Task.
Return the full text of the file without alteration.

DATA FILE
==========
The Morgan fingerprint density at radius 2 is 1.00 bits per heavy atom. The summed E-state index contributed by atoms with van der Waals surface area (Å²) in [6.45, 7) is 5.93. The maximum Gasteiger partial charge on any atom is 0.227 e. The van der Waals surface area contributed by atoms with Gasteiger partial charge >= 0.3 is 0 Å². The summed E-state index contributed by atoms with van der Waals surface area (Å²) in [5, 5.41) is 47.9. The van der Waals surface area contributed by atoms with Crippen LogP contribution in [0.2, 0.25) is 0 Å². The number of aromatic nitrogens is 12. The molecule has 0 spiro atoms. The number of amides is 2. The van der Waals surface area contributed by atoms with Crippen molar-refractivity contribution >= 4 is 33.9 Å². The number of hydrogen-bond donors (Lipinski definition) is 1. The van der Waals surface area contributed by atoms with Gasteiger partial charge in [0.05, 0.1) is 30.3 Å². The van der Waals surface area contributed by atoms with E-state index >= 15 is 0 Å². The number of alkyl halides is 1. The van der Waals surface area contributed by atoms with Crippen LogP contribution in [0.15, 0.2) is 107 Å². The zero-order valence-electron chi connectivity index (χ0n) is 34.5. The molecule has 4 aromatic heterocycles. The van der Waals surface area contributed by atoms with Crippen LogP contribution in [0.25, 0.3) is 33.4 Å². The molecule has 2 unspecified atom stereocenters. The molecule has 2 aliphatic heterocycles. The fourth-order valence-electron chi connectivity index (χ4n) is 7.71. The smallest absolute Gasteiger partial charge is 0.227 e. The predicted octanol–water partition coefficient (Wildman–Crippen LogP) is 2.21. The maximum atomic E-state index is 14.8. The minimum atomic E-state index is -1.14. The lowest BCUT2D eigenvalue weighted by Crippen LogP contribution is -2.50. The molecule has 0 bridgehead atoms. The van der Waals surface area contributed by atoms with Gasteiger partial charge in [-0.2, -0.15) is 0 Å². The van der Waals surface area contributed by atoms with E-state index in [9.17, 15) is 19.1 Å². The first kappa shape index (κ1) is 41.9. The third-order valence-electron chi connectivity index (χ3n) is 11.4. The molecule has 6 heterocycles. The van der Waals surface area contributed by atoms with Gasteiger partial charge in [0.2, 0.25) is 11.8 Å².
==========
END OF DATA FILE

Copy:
The Morgan fingerprint density at radius 2 is 1.00 bits per heavy atom. The summed E-state index contributed by atoms with van der Waals surface area (Å²) in [6.45, 7) is 5.93. The maximum Gasteiger partial charge on any atom is 0.227 e. The van der Waals surface area contributed by atoms with Gasteiger partial charge >= 0.3 is 0 Å². The summed E-state index contributed by atoms with van der Waals surface area (Å²) in [5, 5.41) is 47.9. The van der Waals surface area contributed by atoms with Crippen LogP contribution in [0.2, 0.25) is 0 Å². The number of aromatic nitrogens is 12. The molecule has 0 spiro atoms. The number of amides is 2. The van der Waals surface area contributed by atoms with Crippen molar-refractivity contribution >= 4 is 33.9 Å². The number of hydrogen-bond donors (Lipinski definition) is 1. The van der Waals surface area contributed by atoms with Gasteiger partial charge in [0.05, 0.1) is 30.3 Å². The van der Waals surface area contributed by atoms with E-state index >= 15 is 0 Å². The number of alkyl halides is 1. The van der Waals surface area contributed by atoms with Crippen LogP contribution in [0.15, 0.2) is 107 Å². The zero-order valence-electron chi connectivity index (χ0n) is 34.5. The molecule has 4 aromatic heterocycles. The van der Waals surface area contributed by atoms with Crippen LogP contribution in [0.25, 0.3) is 33.4 Å². The molecule has 2 unspecified atom stereocenters. The molecule has 2 aliphatic heterocycles. The fourth-order valence-electron chi connectivity index (χ4n) is 7.71. The smallest absolute Gasteiger partial charge is 0.227 e. The predicted octanol–water partition coefficient (Wildman–Crippen LogP) is 2.21. The maximum atomic E-state index is 14.8. The minimum atomic E-state index is -1.14. The lowest BCUT2D eigenvalue weighted by Crippen LogP contribution is -2.50. The molecule has 0 bridgehead atoms. The van der Waals surface area contributed by atoms with Gasteiger partial charge in [-0.2, -0.15) is 0 Å². The van der Waals surface area contributed by atoms with E-state index in [9.17, 15) is 19.1 Å². The first kappa shape index (κ1) is 41.9. The third-order valence-electron chi connectivity index (χ3n) is 11.4. The molecule has 6 heterocycles. The van der Waals surface area contributed by atoms with Gasteiger partial charge in [0.2, 0.25) is 11.8 Å².